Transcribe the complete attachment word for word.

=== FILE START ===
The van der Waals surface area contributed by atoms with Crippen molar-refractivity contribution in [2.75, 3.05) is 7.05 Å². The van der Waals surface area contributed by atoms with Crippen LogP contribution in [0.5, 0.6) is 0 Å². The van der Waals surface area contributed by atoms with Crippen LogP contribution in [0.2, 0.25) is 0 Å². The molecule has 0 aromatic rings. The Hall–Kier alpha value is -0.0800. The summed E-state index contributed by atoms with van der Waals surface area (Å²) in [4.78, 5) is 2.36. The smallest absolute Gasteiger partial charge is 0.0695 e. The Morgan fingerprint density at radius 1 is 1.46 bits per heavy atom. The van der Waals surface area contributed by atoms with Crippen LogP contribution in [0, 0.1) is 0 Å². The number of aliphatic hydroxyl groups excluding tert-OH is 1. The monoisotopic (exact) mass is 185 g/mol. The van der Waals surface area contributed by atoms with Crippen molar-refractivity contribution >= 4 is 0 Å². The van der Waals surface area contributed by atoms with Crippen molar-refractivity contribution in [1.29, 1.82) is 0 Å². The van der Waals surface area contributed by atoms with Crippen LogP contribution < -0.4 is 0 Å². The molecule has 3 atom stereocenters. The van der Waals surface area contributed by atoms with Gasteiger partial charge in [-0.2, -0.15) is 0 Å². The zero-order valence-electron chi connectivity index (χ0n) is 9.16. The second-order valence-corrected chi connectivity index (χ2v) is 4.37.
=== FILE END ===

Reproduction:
The van der Waals surface area contributed by atoms with Crippen molar-refractivity contribution in [2.75, 3.05) is 7.05 Å². The van der Waals surface area contributed by atoms with Crippen LogP contribution in [0.5, 0.6) is 0 Å². The van der Waals surface area contributed by atoms with Crippen LogP contribution in [0.2, 0.25) is 0 Å². The molecule has 0 aromatic rings. The Hall–Kier alpha value is -0.0800. The summed E-state index contributed by atoms with van der Waals surface area (Å²) in [4.78, 5) is 2.36. The smallest absolute Gasteiger partial charge is 0.0695 e. The Morgan fingerprint density at radius 1 is 1.46 bits per heavy atom. The van der Waals surface area contributed by atoms with Crippen LogP contribution in [0, 0.1) is 0 Å². The number of aliphatic hydroxyl groups excluding tert-OH is 1. The monoisotopic (exact) mass is 185 g/mol. The van der Waals surface area contributed by atoms with Crippen molar-refractivity contribution >= 4 is 0 Å². The van der Waals surface area contributed by atoms with Crippen molar-refractivity contribution in [1.29, 1.82) is 0 Å². The van der Waals surface area contributed by atoms with Crippen LogP contribution < -0.4 is 0 Å². The molecule has 3 atom stereocenters. The van der Waals surface area contributed by atoms with Gasteiger partial charge in [-0.2, -0.15) is 0 Å². The zero-order valence-electron chi connectivity index (χ0n) is 9.16. The second-order valence-corrected chi connectivity index (χ2v) is 4.37.